This is for all adoptive mothers. In all actuality I must ask, do you love the child? You see I’m an adoptee, oh how I hate that word!! Nevertheless I’m 53 and in all actuality whether you’re 3 or 53 you truly know if someone loves you. I was adopted when I was only a few days old, though as long as I can remember which was back to being a little girl, mother never did love me, let alone like me! I knew it too. Sad she still doesn’t. I have tried my best to love her with all my heart, you wouldn’t believe the things I’ve done throughout my life to try to please her. I know what I’m saying is true because of my little girl. She’s also adopted. She loves me very, very much because I love her!!! She is my world; it’s an unconditional love!! She doesn’t like my mother, for at times I see my mother wanting to treat her the way she did me. I didn’t need that kind of validation to tell me what I already knew though it did confirm it. I have no earthly clue as to how old the child is you’re talking about, just be patient…for if you truly love this child they WILL know. Just like it states in the Bible…Love, Hope and Faith; but the greatest of these are Love! That’s always been my motto. God definitely knew what He was talking about!!! You wouldn’t believe the horror stories I have read in the past about adoptees hating their adoptive parents, especially their adoptive mothers. They had good reason to. I don’t hate mine because I refuse to send my soul to hell, instead I try my hardest to feel sorry for her. Please read some of these stories. I strongly suggest it for if you read our stories it might just help yours. There are hundreds if not thousands out here. Everyone wants to be loved. Though so many times mothers and fathers adopt children to fill an empty hole. Then turn around and find they’ve done so for the wrong reasons. If you truly adopted the child because you want to love this child and have a family with this child, then you will be patient. You’ll read these other stories and you won’t stop here. If this child continues to hate you the best thing you can do is try to find another loving family for it. I’m sorry to say but there’s definitely a reason this child is hating you. Truly I am trying to help you and give good advice. Go to the narcissistic website also, read some of the stories there too. That’s where I started a few years ago when I was trying to find answers as to why my adoptive mother hated me. Lo and behold one thing led to another and I’ve been reading how to handle my narcissistic adopted mother ever since. I’m one in a million for there are millions of us out here. Prayers For A Happy Family… Simply, TJ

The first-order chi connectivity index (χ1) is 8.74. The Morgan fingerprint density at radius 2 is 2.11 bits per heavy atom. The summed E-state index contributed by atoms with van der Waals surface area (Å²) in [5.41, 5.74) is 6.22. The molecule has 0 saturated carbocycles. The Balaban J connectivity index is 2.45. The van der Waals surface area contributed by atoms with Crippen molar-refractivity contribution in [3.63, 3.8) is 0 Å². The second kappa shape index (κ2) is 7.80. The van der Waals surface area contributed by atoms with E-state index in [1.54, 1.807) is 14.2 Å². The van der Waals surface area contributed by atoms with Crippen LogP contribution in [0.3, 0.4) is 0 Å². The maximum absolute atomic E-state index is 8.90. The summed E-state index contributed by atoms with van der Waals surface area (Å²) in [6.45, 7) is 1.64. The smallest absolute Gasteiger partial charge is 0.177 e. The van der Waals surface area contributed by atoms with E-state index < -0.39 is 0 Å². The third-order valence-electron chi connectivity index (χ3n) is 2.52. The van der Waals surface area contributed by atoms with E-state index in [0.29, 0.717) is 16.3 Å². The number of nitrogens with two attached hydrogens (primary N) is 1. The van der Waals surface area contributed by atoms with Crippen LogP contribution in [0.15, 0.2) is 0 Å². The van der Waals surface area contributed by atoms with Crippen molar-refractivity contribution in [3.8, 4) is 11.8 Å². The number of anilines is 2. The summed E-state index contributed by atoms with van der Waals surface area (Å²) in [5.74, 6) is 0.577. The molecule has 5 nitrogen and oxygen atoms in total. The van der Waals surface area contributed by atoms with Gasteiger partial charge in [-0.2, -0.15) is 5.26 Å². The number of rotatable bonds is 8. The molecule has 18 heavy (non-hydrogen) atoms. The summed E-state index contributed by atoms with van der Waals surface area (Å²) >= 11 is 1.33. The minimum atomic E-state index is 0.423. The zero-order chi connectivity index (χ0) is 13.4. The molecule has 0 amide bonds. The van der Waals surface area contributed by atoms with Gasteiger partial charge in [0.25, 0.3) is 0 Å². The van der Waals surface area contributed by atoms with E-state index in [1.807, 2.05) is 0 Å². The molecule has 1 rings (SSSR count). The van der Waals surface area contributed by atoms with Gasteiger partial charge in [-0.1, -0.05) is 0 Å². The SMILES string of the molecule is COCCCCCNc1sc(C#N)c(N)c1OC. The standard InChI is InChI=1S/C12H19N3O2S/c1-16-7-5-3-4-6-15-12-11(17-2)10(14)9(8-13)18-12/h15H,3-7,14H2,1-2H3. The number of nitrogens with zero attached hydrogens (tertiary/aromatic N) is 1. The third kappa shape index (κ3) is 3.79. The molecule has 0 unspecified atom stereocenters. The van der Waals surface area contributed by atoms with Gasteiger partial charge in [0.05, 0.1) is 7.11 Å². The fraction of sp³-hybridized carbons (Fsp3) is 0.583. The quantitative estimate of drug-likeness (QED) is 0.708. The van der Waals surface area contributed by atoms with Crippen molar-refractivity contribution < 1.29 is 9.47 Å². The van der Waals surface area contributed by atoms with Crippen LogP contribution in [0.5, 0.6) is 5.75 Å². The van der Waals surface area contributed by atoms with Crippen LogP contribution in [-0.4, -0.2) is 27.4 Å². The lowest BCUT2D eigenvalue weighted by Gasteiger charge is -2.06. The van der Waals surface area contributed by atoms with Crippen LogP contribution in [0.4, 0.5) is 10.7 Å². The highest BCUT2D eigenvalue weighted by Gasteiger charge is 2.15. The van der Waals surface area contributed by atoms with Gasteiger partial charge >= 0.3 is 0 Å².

23. Kay Avatar

    What a beautiful post. The title caught my eye as I was looking for blogs on adoption and adoptees. Reading this hit home and I teared up a bit. I’m an adoptee and my mom and I have had quite the rocky relationship over the years. Especially my teen years. Glad to see it’s not just me.

  24. Janie boltz Avatar
    Janie boltz

    Do you have a Facebook page?

  25. […] einiger Zeit hat Sherrie Eldridge den erneut bewegenden Post „Why does my adopted child hate me?“ veröffentlicht. Er knüpft ein wenig an meine gelegentlichen Zweifel als Adoptivmutter an und hat […]

  26. About Sherrie Avatar

    Thank you, Joanie. Glad it helped. xoxo

  27. About Sherrie Avatar

    That sounds reasonable to me. Thank you for sharing your wisdom.

  28. httpadoptionwilliam Avatar

    Former judge of the Family Court of Australia, Professor the Honourable Nahum Mushin on ‘permanency and adoption’:
    “I think the concept of permanency is contrary to what I regard as being in the best interests of children. We shouldn’t be talking about permanency, we should be talking about long-term. Once we get to that, really what you got to do is that you have to construct a care regime for each particular child depending on his or her needs, and you can’t say ‘one size fits all’.”

  29. Joanne Peterson Avatar
    Joanne Peterson

    Sherrie, thank you for articulating this for us. I have read this before, but it helps coming from your mouth.